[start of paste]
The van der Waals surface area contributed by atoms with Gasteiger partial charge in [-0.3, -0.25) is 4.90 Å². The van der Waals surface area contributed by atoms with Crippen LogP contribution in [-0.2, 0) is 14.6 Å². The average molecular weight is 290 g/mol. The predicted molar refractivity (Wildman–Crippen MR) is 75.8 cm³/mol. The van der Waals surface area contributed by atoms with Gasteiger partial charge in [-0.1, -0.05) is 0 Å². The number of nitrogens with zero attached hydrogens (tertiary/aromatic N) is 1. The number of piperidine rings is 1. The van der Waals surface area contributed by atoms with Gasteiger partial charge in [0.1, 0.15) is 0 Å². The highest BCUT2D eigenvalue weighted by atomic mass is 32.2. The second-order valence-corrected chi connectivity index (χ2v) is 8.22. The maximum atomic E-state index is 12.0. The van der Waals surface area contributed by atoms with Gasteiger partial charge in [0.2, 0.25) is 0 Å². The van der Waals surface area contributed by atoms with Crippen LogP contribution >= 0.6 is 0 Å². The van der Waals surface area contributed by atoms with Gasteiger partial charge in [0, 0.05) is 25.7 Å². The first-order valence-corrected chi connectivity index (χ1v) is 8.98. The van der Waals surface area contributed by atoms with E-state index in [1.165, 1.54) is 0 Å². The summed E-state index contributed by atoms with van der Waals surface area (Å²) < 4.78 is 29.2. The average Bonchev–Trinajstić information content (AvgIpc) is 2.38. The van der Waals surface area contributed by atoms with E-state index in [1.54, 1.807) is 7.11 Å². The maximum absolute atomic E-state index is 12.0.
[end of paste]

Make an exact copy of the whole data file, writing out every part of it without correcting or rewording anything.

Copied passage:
The van der Waals surface area contributed by atoms with Gasteiger partial charge in [-0.3, -0.25) is 4.90 Å². The van der Waals surface area contributed by atoms with Crippen LogP contribution in [-0.2, 0) is 14.6 Å². The average molecular weight is 290 g/mol. The predicted molar refractivity (Wildman–Crippen MR) is 75.8 cm³/mol. The van der Waals surface area contributed by atoms with Gasteiger partial charge in [-0.1, -0.05) is 0 Å². The number of nitrogens with zero attached hydrogens (tertiary/aromatic N) is 1. The number of piperidine rings is 1. The van der Waals surface area contributed by atoms with Gasteiger partial charge in [0.1, 0.15) is 0 Å². The highest BCUT2D eigenvalue weighted by atomic mass is 32.2. The second-order valence-corrected chi connectivity index (χ2v) is 8.22. The maximum atomic E-state index is 12.0. The van der Waals surface area contributed by atoms with Gasteiger partial charge in [0.2, 0.25) is 0 Å². The van der Waals surface area contributed by atoms with Crippen LogP contribution >= 0.6 is 0 Å². The van der Waals surface area contributed by atoms with Gasteiger partial charge in [0, 0.05) is 25.7 Å². The first-order valence-corrected chi connectivity index (χ1v) is 8.98. The van der Waals surface area contributed by atoms with E-state index in [1.165, 1.54) is 0 Å². The summed E-state index contributed by atoms with van der Waals surface area (Å²) < 4.78 is 29.2. The average Bonchev–Trinajstić information content (AvgIpc) is 2.38. The van der Waals surface area contributed by atoms with E-state index in [1.54, 1.807) is 7.11 Å². The maximum absolute atomic E-state index is 12.0.